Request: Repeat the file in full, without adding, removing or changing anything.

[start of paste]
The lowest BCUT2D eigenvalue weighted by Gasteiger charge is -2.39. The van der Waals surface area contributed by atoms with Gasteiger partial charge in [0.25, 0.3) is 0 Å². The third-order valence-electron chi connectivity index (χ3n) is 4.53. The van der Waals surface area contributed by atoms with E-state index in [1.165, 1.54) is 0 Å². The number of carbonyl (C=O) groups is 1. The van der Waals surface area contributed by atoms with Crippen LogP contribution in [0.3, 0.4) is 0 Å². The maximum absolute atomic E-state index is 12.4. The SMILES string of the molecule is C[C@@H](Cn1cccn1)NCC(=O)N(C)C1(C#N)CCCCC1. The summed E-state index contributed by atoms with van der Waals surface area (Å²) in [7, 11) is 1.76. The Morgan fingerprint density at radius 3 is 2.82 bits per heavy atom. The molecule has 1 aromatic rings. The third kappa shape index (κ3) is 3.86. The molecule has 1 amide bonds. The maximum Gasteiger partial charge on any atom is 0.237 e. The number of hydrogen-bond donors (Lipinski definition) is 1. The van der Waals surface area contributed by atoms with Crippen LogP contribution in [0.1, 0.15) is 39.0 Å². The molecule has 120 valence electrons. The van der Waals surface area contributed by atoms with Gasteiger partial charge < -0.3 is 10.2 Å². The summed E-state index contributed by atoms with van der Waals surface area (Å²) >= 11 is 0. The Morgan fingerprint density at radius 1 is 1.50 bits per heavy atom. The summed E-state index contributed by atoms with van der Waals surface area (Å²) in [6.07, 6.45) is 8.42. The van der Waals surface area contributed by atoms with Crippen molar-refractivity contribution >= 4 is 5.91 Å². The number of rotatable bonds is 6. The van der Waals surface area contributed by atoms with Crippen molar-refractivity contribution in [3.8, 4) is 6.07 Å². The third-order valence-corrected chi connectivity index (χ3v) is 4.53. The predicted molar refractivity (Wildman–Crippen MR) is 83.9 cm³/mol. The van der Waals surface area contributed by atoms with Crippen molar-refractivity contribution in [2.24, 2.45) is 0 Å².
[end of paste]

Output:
The lowest BCUT2D eigenvalue weighted by Gasteiger charge is -2.39. The van der Waals surface area contributed by atoms with Gasteiger partial charge in [0.25, 0.3) is 0 Å². The third-order valence-electron chi connectivity index (χ3n) is 4.53. The van der Waals surface area contributed by atoms with E-state index in [1.165, 1.54) is 0 Å². The number of carbonyl (C=O) groups is 1. The van der Waals surface area contributed by atoms with Crippen LogP contribution in [0.3, 0.4) is 0 Å². The maximum absolute atomic E-state index is 12.4. The SMILES string of the molecule is C[C@@H](Cn1cccn1)NCC(=O)N(C)C1(C#N)CCCCC1. The summed E-state index contributed by atoms with van der Waals surface area (Å²) in [7, 11) is 1.76. The Morgan fingerprint density at radius 3 is 2.82 bits per heavy atom. The molecule has 1 aromatic rings. The third kappa shape index (κ3) is 3.86. The molecule has 1 amide bonds. The maximum Gasteiger partial charge on any atom is 0.237 e. The number of hydrogen-bond donors (Lipinski definition) is 1. The van der Waals surface area contributed by atoms with Crippen LogP contribution in [0.1, 0.15) is 39.0 Å². The molecule has 120 valence electrons. The van der Waals surface area contributed by atoms with Gasteiger partial charge < -0.3 is 10.2 Å². The summed E-state index contributed by atoms with van der Waals surface area (Å²) >= 11 is 0. The Morgan fingerprint density at radius 1 is 1.50 bits per heavy atom. The summed E-state index contributed by atoms with van der Waals surface area (Å²) in [6.07, 6.45) is 8.42. The van der Waals surface area contributed by atoms with Crippen molar-refractivity contribution >= 4 is 5.91 Å². The number of rotatable bonds is 6. The van der Waals surface area contributed by atoms with Crippen molar-refractivity contribution in [3.8, 4) is 6.07 Å². The third-order valence-corrected chi connectivity index (χ3v) is 4.53. The predicted molar refractivity (Wildman–Crippen MR) is 83.9 cm³/mol. The van der Waals surface area contributed by atoms with Crippen molar-refractivity contribution in [2.24, 2.45) is 0 Å².